Brookings Institution Echoes Call for Local Broadband Authority

An increasing number of local governments around the country have started taking steps to improve broadband adoption and accessibility in their communities. A recent Brookings Institution article discusses the role of states in broadband deployment and adoption and how lawmakers are making efforts, but still have room for improvment.

Special Interest Lobbying Leaves an Imprint

A few states have explicitly banned municipal government from telecommunication services while others have confusing and hard-to-understand laws and regulations. Local governments have stepped up in the best interest of their residents but the imposed barriers have created tension between the local and state governments. Huge players influencing state legislation affecting broadband are the telecom lobbying interest groups. Due to their efforts, 19 states face barriers ranging from blocks to outright bans.

Brookings writes that states are a key factor in expanding high-quality Internet access to citizens and calls for a state-centered approach to improve the situation:

Instead of waiting for the stars to align in Washington, we should focus on states as an important middle ground. States have access to a range of tools and resources—independent of federal action—to promote broadband availability and adoption within their borders. The question is whether they will actually use them.

Specifically, Brookings recommends that states allow local communities to function with local telecommunications authority:

However, there is still more that states can do. Many should reconsider laws that block local efforts to expand broadband access, which limit opportunities to service populations that privately owned broadband networks will not.

The various barriers set up by the state governments may be hard to find but researchers at Pew Charitable Trusts have created the State Broadband Policy Explorer, a handy tool to make research easier. Using this tool, anyone from lawmakers to concerned citizens can search through specific categories or states and have a better understanding of barriers and supportive legislation. The tool is straightforward and easy to use; check it out. 

We recently spoke with Kathryn de Wit during episode 372 of the Community Broadband Bits Podcast to get a more indepth look at what researchers at Pew discovered as they collected information for the tool. You can listen to the interview here:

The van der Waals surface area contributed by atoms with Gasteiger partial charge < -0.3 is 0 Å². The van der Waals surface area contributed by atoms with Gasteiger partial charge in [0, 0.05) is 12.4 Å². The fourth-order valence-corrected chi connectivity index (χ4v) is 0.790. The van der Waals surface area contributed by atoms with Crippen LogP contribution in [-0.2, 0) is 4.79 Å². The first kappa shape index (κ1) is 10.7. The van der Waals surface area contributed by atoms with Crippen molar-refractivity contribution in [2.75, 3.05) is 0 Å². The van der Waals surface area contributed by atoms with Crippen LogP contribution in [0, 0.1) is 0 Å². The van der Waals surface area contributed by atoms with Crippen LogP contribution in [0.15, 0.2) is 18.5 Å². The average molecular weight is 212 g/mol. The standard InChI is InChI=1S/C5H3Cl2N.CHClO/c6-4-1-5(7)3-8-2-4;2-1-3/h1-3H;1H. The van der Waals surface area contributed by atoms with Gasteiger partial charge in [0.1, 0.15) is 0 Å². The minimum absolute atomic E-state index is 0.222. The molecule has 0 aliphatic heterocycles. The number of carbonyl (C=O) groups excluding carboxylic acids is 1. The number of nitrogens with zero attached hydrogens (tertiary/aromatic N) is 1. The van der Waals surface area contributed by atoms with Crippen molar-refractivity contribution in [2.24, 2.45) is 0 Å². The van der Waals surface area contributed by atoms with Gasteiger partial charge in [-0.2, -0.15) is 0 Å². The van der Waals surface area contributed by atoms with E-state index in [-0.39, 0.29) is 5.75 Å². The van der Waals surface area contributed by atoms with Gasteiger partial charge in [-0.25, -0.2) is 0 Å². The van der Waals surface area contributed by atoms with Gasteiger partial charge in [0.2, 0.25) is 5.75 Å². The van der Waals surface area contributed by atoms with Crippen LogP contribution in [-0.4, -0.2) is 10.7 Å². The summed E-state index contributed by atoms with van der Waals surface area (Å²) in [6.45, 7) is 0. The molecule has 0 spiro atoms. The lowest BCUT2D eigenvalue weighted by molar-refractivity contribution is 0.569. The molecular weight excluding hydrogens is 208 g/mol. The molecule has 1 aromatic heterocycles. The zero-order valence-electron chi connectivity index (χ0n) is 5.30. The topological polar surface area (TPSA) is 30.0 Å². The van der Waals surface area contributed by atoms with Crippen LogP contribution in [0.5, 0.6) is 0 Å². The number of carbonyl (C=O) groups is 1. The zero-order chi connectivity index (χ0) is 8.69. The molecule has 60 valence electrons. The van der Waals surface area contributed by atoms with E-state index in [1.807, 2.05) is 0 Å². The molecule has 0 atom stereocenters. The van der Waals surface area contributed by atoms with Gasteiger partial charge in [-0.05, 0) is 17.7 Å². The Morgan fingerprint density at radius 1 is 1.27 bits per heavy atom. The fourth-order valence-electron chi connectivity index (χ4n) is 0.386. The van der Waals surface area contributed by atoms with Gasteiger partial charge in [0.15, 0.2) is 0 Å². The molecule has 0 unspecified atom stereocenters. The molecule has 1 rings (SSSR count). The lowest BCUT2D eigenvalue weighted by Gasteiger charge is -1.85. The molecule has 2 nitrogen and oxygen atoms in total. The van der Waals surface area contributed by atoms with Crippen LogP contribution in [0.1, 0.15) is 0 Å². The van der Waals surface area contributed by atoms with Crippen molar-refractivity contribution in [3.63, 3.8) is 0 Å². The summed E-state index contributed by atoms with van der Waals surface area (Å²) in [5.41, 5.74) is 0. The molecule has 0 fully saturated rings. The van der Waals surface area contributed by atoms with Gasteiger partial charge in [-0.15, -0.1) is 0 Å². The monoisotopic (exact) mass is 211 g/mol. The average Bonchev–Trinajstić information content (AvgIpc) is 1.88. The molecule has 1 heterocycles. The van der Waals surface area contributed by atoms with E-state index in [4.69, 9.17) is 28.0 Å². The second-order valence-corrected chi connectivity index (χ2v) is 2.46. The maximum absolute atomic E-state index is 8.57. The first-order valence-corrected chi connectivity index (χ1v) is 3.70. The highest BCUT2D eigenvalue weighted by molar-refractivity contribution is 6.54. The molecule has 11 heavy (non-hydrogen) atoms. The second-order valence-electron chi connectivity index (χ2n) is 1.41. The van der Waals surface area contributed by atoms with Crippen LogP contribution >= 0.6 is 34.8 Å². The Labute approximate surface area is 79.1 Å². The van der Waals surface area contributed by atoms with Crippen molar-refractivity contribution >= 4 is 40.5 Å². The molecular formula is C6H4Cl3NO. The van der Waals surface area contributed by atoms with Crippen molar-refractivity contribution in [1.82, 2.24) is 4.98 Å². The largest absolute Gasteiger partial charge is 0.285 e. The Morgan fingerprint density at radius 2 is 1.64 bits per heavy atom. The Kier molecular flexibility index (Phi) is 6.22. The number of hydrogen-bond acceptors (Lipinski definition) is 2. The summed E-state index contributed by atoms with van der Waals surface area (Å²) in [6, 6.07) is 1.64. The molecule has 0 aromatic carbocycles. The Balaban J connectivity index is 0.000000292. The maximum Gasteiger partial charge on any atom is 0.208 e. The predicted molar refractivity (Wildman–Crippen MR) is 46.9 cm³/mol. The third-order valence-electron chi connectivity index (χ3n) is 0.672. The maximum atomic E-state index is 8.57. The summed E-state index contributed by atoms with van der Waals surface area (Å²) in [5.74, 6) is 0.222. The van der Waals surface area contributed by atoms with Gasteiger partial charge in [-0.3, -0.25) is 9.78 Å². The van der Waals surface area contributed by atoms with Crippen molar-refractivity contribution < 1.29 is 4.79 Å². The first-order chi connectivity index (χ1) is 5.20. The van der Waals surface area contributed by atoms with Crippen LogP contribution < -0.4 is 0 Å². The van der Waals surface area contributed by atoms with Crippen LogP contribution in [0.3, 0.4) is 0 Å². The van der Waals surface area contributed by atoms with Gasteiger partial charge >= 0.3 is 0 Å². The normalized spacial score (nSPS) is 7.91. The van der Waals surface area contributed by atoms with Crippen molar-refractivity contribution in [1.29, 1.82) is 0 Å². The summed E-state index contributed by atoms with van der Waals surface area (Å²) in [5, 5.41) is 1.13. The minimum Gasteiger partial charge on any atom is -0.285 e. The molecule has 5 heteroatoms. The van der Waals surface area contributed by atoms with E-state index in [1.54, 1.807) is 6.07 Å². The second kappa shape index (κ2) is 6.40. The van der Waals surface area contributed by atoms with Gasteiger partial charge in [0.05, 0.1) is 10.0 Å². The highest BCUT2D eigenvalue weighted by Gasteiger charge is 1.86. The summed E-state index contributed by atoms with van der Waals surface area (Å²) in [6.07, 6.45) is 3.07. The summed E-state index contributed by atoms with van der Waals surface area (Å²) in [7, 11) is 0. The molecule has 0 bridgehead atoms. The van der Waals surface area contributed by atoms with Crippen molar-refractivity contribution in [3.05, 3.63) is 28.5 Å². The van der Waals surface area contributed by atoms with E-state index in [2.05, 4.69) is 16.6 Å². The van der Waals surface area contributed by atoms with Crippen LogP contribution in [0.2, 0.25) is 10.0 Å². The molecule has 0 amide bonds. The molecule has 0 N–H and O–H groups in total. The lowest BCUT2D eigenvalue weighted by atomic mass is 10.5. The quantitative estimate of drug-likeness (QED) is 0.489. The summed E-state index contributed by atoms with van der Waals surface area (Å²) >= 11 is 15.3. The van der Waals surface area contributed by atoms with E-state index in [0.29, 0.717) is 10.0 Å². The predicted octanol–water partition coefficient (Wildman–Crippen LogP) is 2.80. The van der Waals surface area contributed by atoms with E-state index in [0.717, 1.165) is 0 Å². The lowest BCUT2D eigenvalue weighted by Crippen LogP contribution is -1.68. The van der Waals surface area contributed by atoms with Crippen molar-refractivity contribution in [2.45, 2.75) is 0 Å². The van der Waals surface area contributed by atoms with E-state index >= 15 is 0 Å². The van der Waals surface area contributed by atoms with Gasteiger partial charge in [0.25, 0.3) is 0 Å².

More than Barriers

The FCC, defines "broadband" Internet access with speeds of at least 25 Mpbs download and 3 Mpbs upload. In their piece, the Brookings Institution notes that mobile Internet access is not a substitute for wired in-home connectivity, but a complement. They go on to show that states with the highest mobile-only subscription tend to have the lowest broadband adoption rates. Higher rates of in-home connectivity typically lead to higher rates of broadband adoption compared to states with higher mobile-only subscription.

Brookings also examined other factors not directly related to broadband adoption:

In understanding what drives different outcomes across states, we looked at four variables of interest: income, race, rural population, and education. Using regressions to analyze those variables, our team found results similar to many other researchers before us. States with higher median incomes, higher rates of education, fewer residents of color, and a smaller rural population share had higher overall broadband adoption rates. In terms of mobile-only subscriptions, the reverse is true. States with larger shares of Black residents and lower levels of education had higher rates of mobile-only services.

Researchers at Brookings recommend that considering these related factors can help states design policies tailored to improve broadband adoption through targeted approaches.

Stop the Preemptions

With all of these barriers, researchers at Brookings and local government leaders are recognizing that restrictive state laws can harm local broadband adoption and accessibility.